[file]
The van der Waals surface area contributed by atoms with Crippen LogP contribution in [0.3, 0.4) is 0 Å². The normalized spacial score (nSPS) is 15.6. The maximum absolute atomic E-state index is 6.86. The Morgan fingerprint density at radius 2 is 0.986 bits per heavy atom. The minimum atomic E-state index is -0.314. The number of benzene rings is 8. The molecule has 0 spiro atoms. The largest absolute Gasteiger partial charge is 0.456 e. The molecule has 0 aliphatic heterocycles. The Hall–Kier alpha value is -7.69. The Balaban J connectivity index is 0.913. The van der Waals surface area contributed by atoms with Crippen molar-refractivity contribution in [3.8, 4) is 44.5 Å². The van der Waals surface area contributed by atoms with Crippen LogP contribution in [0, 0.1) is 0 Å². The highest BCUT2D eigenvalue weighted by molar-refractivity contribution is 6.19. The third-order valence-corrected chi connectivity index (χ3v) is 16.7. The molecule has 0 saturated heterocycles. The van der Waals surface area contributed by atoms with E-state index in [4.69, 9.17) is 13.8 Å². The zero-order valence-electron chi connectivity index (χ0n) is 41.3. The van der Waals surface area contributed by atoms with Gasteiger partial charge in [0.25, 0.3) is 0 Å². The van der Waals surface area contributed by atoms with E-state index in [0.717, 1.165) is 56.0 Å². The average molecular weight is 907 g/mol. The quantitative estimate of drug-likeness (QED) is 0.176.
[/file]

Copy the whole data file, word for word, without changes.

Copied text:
The van der Waals surface area contributed by atoms with Crippen LogP contribution in [0.3, 0.4) is 0 Å². The normalized spacial score (nSPS) is 15.6. The maximum absolute atomic E-state index is 6.86. The Morgan fingerprint density at radius 2 is 0.986 bits per heavy atom. The minimum atomic E-state index is -0.314. The number of benzene rings is 8. The molecule has 0 spiro atoms. The largest absolute Gasteiger partial charge is 0.456 e. The molecule has 0 aliphatic heterocycles. The Hall–Kier alpha value is -7.69. The Balaban J connectivity index is 0.913. The van der Waals surface area contributed by atoms with Crippen molar-refractivity contribution in [3.8, 4) is 44.5 Å². The van der Waals surface area contributed by atoms with Crippen LogP contribution in [0, 0.1) is 0 Å². The highest BCUT2D eigenvalue weighted by molar-refractivity contribution is 6.19. The third-order valence-corrected chi connectivity index (χ3v) is 16.7. The molecule has 0 saturated heterocycles. The van der Waals surface area contributed by atoms with E-state index in [4.69, 9.17) is 13.8 Å². The zero-order valence-electron chi connectivity index (χ0n) is 41.3. The van der Waals surface area contributed by atoms with Gasteiger partial charge in [0.25, 0.3) is 0 Å². The van der Waals surface area contributed by atoms with E-state index in [0.717, 1.165) is 56.0 Å². The average molecular weight is 907 g/mol. The quantitative estimate of drug-likeness (QED) is 0.176.